Perhaps there is nothing wrong with South Korean Moon Jae-in calling on his aides to confront “resolutely” the onslaught of US protectionist moves against South Korea. Every country has the right to defend itself from unfair trade practices.
The problem is that one cannot be sure whether Moon would be able to – as his aides avowed – separate trade issues from the security alliance with the US, which has become more critical due to the North Korean nuclear and missile crisis. The currently unfolding trade conflict between South Korea and the US mostly stems from US President Donald Trump’s “America First” campaign to protect its economic interests at the expense of the global trade order and its foreign partners. It is apparent that South Korea has become a prime target of the US trade offensive. In line with Trump’s election promise, the two sides are already negotiating over a revision of their bilateral free trade agreement, which Trump called a “disaster” on claims it stole American jobs. Recently, the US slapped a preliminary 45 per cent tariff on Korean machinery imports and initiated safeguards against Korean large washing machines and solar cells.
It also announced plans to impose higher import tariffs on steel products from all countries or a group of 12 countries, including South Korea.
There is more to come. US firms have already asked for government intervention over Korean-exported semiconductors and the Washington government is threatening to impose punitive tariffs on Korean TV sets and cars as well. All these indiscriminatory assaults show the Trump administration is making Korea a scapegoat for its aggressive trade policy aimed at protecting American economic interests.
Trump’s response to news that General Motors will close one of its four plants in Korea also demonstrated how he regards Korea in economic terms. “You don’t hear these things, except for the fact that Trump became president,” he said. “So they’re moving back from Korea to Detroit.” Indeed, Trump is using South Korea as a success case in fulfilling his election promise to take American jobs back from foreign countries.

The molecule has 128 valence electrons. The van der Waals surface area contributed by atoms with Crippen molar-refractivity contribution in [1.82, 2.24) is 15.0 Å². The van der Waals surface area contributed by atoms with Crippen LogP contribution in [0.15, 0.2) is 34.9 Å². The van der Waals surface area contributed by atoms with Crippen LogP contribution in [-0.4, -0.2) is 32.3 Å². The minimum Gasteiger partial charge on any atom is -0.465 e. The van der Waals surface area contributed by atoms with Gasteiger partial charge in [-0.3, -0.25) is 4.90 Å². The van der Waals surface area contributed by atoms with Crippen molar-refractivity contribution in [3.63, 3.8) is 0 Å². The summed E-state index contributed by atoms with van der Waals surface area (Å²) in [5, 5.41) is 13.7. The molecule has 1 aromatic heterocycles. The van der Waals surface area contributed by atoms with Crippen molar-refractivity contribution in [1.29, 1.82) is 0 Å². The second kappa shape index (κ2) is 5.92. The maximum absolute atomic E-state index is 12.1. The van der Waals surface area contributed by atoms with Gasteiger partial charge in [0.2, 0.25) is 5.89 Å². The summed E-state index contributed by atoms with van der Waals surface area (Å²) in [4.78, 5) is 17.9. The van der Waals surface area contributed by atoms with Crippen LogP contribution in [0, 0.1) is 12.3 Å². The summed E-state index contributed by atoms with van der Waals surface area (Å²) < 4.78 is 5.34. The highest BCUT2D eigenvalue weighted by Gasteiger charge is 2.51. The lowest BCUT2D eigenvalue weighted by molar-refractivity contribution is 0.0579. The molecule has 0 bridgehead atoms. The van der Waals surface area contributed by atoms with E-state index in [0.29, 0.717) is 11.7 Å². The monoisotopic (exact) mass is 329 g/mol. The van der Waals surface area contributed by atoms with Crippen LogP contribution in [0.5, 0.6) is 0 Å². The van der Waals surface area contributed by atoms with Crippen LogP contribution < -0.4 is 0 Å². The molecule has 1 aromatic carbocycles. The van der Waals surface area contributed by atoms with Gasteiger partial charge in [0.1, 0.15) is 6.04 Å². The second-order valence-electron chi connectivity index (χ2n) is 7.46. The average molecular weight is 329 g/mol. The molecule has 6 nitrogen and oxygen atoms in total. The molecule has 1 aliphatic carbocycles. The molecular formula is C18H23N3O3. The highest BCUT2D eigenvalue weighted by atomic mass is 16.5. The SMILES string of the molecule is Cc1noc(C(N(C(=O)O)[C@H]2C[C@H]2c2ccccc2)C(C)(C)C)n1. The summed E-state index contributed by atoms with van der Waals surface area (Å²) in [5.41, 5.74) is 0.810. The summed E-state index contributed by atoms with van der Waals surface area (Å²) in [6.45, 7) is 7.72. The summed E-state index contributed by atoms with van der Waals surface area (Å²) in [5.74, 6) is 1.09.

Another concern is that the recent US trade policy against South Korea may be linked to Washington’s frustration with the South Korean government’s reconciliatory approach toward North Korea.
There were many signs that the US did not like the Moon government’s efforts to bring about a thaw in inter-Korean relations – without seeking any progress in denuclearisation – on the occasion of the North’s participation in the PyeongChang Winter Olympics.
It is against this backdrop that there are some concerns about Moon’s call for taking on recent US protectionist moves against Korea. Moon called on officials to consider taking the cases to the World Trade Organisation (WTO).
Given that the WTO handling of such cases usually takes a long time and any favourable ruling could not make up for the damage already done, Moon’s instructions may have been a mere political gesture. Nonetheless, Moon’s position, which contrasts with his low-key reaction to China’s retaliation against the deployment of a US missile shield system in South Korea, could escalate trade tension between the two countries.
Any strain in the countries’ relations is undesirable – all the more so because Trump often uses trade issues in dealing with foreign countries. The prime case is China, for which Trump linked trade sanctions like the designation of Beijing as a currency manipulator to its role in pressuring North Korea over the nuclear and missile crisis. In other words, how Trump feels about trade issues with South Korea could affect his position on the alliance with Seoul and policy on North Korea.
Both Moon and Trump should be reminded that it would be difficult for their countries to maintain a flawless partnership and alliance in security if they become antagonised against each other over whatever issue it might be. What’s obvious is nothing can precede security.